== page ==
#declare Fx = function {cos(u)+v*cos(u/2)*cos(u)}
#declare Fy = function {sin(u)+v*cos(u/2)*sin(u)}
#declare Fz = function {v*sin(u/2)}
                        
#declare U1 = 0;
#declare U2 = 2*pi;
#declare V1 = -0.3;                       
#declare V2 = 0.3;

parametric {
  function {Fx(u,v,0)}
  function {Fy(u,v,0)}
  function {Fz(u,v,0)}
      <U1,V1>,<U2,V2>
  contained_by{box{<-R,-R,-R>,<R,R,R>}}
param10.jpg The swallowtail is the second simplest catastrophe surface.

#declare Fx = function {u*v*v + 3*pow(v,4)}
#declare Fy = function {-2*u*v - 4*pow(v,3)}
#declare Fz = function {u}
                        
#declare U1 = -2;
#declare U2 =  2;
#declare V1 = -0.8;                       
#declare V2 =  0.8;

parametric {
  function {Fx(u,v,0)}
  function {Fy(u,v,0)}
  function {Fz(u,v,0)}
      <U1,V1>,<U2,V2>
  contained_by{box{<-R,-R,-R>,<R,R,R>}}
Several of these surfaces have been shamelessly nicked from http://www.uib.no/People/nfytn/mathgal.htm. You might like to take a look at the Pov 3.1 code on that site that was used to generate some of the images there. Now that we have parametric isosurfaces, we can specify a surface in a few lines that used to take yards of mathematics to specify with smooth triangles.
param12.jpg It's quite easy to invent new parametric surfaces, and they're more likely to look interesting than new conventional isosurfaces are.

If you use combinations of cos and sin functions you can ensure that your surface always remains within a certain distance of the origin, or that it only goes off to infinity in one dimension. For this surface that I just invented Fx, Fy and Fz are all trig functions that are never outside the range -1 to +1, so the complete surface must lie inside the unit cube.


#declare Fx = function {sin(u)*sin(v)}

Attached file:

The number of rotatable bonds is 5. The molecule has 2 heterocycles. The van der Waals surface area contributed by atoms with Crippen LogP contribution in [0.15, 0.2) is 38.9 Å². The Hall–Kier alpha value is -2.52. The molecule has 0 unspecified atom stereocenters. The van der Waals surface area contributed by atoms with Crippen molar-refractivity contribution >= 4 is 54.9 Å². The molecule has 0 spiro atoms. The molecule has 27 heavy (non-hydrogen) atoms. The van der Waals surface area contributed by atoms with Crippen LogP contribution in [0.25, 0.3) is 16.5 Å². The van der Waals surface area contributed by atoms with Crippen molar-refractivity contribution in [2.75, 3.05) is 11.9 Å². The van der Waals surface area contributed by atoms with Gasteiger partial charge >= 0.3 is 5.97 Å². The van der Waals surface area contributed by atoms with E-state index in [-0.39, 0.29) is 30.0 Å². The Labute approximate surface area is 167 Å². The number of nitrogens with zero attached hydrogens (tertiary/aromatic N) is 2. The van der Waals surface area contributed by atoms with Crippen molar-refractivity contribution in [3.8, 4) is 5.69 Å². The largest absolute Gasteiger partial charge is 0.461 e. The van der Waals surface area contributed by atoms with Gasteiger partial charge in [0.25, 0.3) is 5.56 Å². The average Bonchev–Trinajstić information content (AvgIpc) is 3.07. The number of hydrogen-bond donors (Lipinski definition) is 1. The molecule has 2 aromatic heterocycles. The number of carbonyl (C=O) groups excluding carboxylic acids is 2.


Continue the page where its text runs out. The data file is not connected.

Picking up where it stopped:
#declare Fy = function {cos(u)*sin(v)}
#declare Fz = function {cos(u)*cos(v)}
                        
#declare U1 = -1*pi;
#declare U2 =  1*pi;
#declare V1 = -1*pi;                       
#declare V2 =  1*pi;

parametric {
  function {Fx(u,v,0)}
  function {Fy(u,v,0)}
  function {Fz(u,v,0)}
      <U1,V1>,<U2,V2>
  contained_by{box{<-R,-R,-R>,<R,R,R>}}
param11.jpg For this surface, I've allowed Fz to go off to go off to infinity, but I've clipped the surface by limiting v to the range -1.4 to +1.4.

#declare Fx = function {sin(u)}
#declare Fy = function {cos(u+v)}
#declare Fz = function {v}
                        
#declare U1 = -pi;
#declare U2 =  pi;
#declare V1 =  -1.4;                       
#declare V2 =   1.4;

parametric {
  function {Fx(u,v,0)}
  function {Fy(u,v,0)}
  function {Fz(u,v,0)}
      <U1,V1>,<U2,V2>
  contained_by{box{<-R,-R,-R>,<R,R,R>}}
param11a.jpg It's possible to arrange for the surface to go off to infinity in only one direction (in this case the negative y direction) by using the abs() function or by squaring the equation.

#declare Fx = function {sin(u)}
#declare Fz = function {cos(u+v)}
#declare Fy = function {-abs(v)/2}
                        
#declare U1 = -pi;
#declare U2 =  pi;
#declare V1 =  -40;                       
#declare V2 =  40;

parametric {
  function {Fx(u,v,0)}
  function {Fy(u,v,0)}
  function {Fz(u,v,0)}
      <U1,V1>,<U2,V2>
  contained_by{box{<-R,-R,-R>,<R,R,R>}}
param14.jpg The parametric form of the sphere is:
x = sin(u)*sin(v)
y = cos(u)*sin(v)
z = cos(v)
To these equations I've added "+cos(20*v)*0.05" to the x and y equations. The "20*v" controls the frequency of the ripples, and the "*0.05" factor controls their amplitude.

Numerous different ripple effects can be achieved by using "sin" instead of "cos", "20*u" instead of "20*v", and applying perturbations to different combinations of Fx, Fy Fz.


#declare Fx = function {sin(u)*sin(v) +cos(20*v)*0.05}
#declare Fy = function {cos(u)*sin(v) +cos(20*u)*0.05}
#declare Fz = function {cos(v)}
                        
#declare U1 = -1*pi;
#declare U2 =  1*pi;
#declare V1 = -1*pi;                       
#declare V2 =  1*pi;

parametric {
  function {Fx(u,v,0)}
  function {Fy(u,v,0)}
  function {Fz(u,v,0)}
      <U1,V1>,<U2,V2>
  contained_by{box{<-R,-R,-R>,<R,R,R>}}
param15.jpg Here's a similar trick performed with the parametric form of Helix2.

The first term of Fx and Fy makes a circle of radius r2. The second term offsets that circle by a distance r1 in a direction that spirals round as u varies by 1/Turns. The third term creates the fluting effect.


#declare Turns=3;
#declare r1 = 0.3;
#declare r2 = 1.0;
#declare Flute = 0.04;
#declare Freq  = 24;

#declare Fx = function {r2*cos(v) + r1*sin(u*Turns)
              + Flute*sin(Freq*v)}
#declare Fy = function {u}
#declare Fz = function {r2*sin(v) + r1*cos(u*Turns)
              + Flute*sin(Freq*v)}
                        
#declare U1 = -1*pi;
#declare U2 =  1*pi;
#declare V1 = -1*pi;                       
#declare V2 =  1*pi;

parametric {
  function {Fx(u,v,0)}
  function {Fy(u,v,0)}
  function {Fz(u,v,0)}
      <U1,V1>,<U2,V2>
  contained_by{box{<-R,-R,-R>,<R,R,R>}}

Download a zip file containing the POV source files for all the images that appear on this page.